Book Review – Peak: Secrets from the New Science of Expertise

Hiker standing on the peak of a large rock.

Photo by Kalen Emsley

Peak is Co-authored by Anders Ericsson (a heavyweight in the field of physiology) and Robert Pool (an established technical writer). Peak is a summation of close to 40 years of Dr. Ericsson’s research in elite performance and some the surprising discoveries made along the way. A lot of his research has surfaced in other titles such as:

  • Outliers: The Story of Success By Malcolm Gladwell – Which introduced the concept of the 10,000 hour rule, something derived from Dr. Ericsson’s research. Outliers takes a very different position on the meaning of the results and is interesting to see the contrast.
  • Deep Work  By Cal Newport – A recommended book on the application of many of these concepts in the context of programming and the knowledge worker economy.

But Peak is direct from the man himself and revels quite a few insights overlook by other authors.

Deliberate Practice

This book centers around the concept of deliberate practice, what it is and isn’t, and how its different from how we usually learn. So what is deliberate practice? Let review the key concepts:

  1. Has Specific Goals – Deliberate practice must have very clear constraints and focus. You must dive deep to become an elite performer and goals keep us on track. Veering off costs you time and productivity.
  2. Focused Practice – You need to be completely focused for long periods, no distractions. The authors mention that high level violinists practice so intensely that many take mid-day naps to recover. Most people have to build up and practice to reach the required levels.
  3. Always Uncomfortable– Its important to always be working on the area which you are worst. This seems obvious but usually once we get pretty good at something we stick to habit and stop improving.
  4. Feedback Loop – In order to improve areas which we are weak we need to know where we are weak. Its important that our practice gives us as close to real-time results as possible so we know if we are heading in the right direction.
  5. Teachers – If possible you should have a teacher, coach, or mentor to help uncover your weak areas. They can also show you the proper mental representations that will improve your ability to make complex ideas useful.

Mental Representations

One of the concepts discussed is the idea of mental representations. The key idea behind this is that we can generalized concepts once they are intuitive to us and build a hierarchy of knowledge.

For instance, the example of a study participant who worked his way up to memorizing about 80 unique numbers. At first he just tried memorizing the numbers but was limited to around 7-9 numbers. Which is the usual limit of short term memory.

By creating memorized representations like robot is 42 or cat is 68, simply picturing a robot picking up a cat could generate the number 4268.

We humans are better at recalling stories and images (chess-masters sometimes refer to picturing the board as lines of force for example) rather than raw information. Meaning a large part of building knowledge involves finding the best way to represent a complex topic as a simple abstraction.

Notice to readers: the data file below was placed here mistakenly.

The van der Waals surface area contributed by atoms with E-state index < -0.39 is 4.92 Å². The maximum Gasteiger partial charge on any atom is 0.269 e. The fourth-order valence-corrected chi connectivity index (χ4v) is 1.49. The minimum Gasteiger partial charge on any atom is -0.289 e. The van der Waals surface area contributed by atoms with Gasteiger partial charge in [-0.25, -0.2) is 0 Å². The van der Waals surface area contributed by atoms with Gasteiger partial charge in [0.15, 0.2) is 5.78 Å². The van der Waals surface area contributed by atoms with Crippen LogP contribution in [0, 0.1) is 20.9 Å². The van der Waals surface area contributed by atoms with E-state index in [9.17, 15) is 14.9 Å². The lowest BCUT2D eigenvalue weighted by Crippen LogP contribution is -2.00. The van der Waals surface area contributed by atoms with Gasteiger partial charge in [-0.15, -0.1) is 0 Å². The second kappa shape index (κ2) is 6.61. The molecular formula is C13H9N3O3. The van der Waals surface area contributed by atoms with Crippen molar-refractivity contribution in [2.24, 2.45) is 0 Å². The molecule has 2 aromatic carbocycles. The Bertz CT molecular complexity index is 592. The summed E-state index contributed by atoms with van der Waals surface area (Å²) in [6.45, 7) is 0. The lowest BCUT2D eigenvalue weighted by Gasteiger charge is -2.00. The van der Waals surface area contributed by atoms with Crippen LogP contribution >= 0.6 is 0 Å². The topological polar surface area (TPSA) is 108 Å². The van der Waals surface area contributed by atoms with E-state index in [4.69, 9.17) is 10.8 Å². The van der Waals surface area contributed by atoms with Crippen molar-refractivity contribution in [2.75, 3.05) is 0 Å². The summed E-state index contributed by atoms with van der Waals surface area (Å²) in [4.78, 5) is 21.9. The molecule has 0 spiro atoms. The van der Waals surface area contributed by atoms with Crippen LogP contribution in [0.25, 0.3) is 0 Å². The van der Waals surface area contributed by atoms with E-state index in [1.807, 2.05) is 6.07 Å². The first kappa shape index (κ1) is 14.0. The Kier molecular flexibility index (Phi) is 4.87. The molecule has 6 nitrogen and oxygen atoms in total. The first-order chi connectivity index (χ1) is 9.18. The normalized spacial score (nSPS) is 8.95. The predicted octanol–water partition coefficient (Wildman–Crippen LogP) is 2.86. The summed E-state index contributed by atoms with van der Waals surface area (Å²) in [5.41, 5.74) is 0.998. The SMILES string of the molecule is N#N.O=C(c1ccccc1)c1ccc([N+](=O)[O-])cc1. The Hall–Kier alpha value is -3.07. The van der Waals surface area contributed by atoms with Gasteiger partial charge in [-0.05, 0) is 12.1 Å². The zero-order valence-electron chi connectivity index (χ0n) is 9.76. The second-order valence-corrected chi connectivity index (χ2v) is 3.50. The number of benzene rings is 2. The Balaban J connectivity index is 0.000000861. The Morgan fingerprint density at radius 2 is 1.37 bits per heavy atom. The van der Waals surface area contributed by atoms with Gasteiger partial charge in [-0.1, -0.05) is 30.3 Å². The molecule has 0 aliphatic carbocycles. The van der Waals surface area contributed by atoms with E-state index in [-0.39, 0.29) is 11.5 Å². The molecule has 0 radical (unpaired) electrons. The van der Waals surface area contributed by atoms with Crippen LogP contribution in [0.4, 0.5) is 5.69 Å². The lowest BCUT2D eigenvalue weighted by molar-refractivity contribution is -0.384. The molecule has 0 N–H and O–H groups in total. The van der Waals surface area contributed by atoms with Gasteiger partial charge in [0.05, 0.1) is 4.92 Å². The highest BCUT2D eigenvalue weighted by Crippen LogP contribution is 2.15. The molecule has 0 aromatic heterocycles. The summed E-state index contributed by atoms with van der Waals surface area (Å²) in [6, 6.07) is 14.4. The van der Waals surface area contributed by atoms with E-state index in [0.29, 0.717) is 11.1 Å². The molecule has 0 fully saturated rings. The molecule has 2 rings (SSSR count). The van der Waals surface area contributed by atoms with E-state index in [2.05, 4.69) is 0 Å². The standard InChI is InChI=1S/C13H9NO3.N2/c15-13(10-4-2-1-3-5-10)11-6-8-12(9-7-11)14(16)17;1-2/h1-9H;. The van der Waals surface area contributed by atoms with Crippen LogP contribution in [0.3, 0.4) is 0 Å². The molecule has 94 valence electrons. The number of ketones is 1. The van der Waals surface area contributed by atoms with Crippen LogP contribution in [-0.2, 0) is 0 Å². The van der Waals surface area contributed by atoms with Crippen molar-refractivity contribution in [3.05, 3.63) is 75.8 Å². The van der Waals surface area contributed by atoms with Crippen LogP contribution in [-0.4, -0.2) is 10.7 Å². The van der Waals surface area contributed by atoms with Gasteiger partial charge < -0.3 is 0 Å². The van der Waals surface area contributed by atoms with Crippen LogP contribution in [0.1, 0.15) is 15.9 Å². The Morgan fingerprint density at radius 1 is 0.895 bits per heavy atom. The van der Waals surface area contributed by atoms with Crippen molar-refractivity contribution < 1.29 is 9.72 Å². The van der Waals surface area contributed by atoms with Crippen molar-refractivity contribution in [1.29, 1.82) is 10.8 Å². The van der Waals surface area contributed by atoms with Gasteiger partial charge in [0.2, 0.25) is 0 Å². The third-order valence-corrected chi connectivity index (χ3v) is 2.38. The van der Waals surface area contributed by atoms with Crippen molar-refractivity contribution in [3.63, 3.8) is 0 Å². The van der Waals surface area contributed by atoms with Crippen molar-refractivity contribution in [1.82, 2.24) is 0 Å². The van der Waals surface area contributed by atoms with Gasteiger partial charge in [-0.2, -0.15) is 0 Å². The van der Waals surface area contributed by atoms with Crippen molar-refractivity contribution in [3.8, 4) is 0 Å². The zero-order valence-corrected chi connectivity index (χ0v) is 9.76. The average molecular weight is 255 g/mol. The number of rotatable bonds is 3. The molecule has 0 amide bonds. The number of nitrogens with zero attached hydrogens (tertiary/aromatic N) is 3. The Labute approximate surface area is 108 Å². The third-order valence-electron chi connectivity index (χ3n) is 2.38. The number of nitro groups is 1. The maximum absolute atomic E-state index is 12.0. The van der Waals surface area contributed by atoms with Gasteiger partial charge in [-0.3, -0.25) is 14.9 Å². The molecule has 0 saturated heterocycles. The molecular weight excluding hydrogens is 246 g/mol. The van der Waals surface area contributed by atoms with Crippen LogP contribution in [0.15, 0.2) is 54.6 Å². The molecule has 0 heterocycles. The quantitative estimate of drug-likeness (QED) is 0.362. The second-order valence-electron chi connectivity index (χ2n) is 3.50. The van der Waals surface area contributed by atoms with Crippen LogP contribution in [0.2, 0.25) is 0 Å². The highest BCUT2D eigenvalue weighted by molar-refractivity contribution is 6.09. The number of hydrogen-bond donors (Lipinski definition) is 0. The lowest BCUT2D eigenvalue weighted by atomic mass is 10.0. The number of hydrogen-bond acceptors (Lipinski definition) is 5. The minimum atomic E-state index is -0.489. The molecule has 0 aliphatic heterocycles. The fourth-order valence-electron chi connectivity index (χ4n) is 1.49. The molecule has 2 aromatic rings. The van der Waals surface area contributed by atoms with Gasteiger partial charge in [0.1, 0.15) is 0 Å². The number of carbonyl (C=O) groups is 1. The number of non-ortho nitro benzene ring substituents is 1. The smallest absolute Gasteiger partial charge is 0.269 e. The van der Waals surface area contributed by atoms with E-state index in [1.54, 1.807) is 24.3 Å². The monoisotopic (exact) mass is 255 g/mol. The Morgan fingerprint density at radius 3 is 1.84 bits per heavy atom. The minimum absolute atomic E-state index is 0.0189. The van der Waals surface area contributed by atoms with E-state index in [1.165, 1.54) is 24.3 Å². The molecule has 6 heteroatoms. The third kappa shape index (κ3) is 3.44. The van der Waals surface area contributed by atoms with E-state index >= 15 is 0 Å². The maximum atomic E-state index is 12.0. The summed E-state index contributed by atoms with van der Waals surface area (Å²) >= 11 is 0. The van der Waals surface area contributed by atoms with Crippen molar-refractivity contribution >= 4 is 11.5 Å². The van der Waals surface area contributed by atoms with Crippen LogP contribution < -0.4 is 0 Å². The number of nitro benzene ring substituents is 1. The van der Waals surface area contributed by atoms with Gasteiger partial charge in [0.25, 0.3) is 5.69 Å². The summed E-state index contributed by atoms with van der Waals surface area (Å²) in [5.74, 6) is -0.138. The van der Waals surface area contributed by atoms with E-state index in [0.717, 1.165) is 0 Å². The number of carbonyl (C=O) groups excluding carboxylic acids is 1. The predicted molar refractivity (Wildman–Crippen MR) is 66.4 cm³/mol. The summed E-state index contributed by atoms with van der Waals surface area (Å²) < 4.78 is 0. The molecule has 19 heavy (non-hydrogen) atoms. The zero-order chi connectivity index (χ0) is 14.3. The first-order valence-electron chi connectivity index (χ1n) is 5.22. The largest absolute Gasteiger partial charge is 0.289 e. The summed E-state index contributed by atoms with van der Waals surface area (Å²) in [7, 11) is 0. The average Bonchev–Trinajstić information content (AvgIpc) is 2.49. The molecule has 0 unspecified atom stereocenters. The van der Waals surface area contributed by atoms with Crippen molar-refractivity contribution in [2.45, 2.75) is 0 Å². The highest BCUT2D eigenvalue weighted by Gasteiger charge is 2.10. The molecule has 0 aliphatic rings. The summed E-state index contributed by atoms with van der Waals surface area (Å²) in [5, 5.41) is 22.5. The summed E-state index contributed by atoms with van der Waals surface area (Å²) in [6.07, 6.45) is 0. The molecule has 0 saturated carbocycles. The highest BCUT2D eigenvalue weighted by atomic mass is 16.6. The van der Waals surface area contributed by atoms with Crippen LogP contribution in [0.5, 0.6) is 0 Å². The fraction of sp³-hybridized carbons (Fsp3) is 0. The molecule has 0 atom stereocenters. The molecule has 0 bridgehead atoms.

Things need to be practiced and mulled over till it seems obvious. Concepts made intuitive integrate easy with the rest of your knowledge. This web of knowledge allows you to make new and unique connections that is seen in expert performance.

Final Thoughts

Peak: Secrets from the New Science of Expertise is an excellent book. I would say it’s required reading for anyone in a technical field.

Unfortunately, if you are looking for step by step advice you wont find it.

But it does do a great job giving everything needed to classify deliberate practice, helping to qualify whether you are actually performing it. Figuring out the steps ultimately requires advice from experts as well as experimentation.

If you are a developer you may find it difficult to find truly great teachers. The good news for those starting out, you just need someone who is good at explaining things and better than you. But as you progress, you will continue to need better teachers.

Something Cal Newport brings up quite a bit is that few people know or implement this stuff. That means if you can figure it out you can enjoy a huge advantage over your peers. Its fertile territory for those who want to blaze a path since most knowledge work has yet to reach the structure of sports or music.

If you are interested you can pick up Peak: Secrets from the New Science of Expertise from Amazon fairly cheap, the audio version is also great.

If you enjoyed the read or have any comments be sure to follow me @zen_code and let me know.

Do Vim Plugins Improve Productivity?

View on the long journey

Photo by Aneta Ivanova


I’m usually open to experimentation when it comes to productivity in my development work.  I recently stumbled upon an article advocating Vim bindings for Visual Studios and decided to take the plunge and give it a try for at least a week. I had a little Vim experience so I figured I wasn’t flying completely blind. The idea of being able to work while never moving my fingers away from the home keys was quite appealing to me. I figured that alone would be a workflow improvement, not to mention the other wealth of features.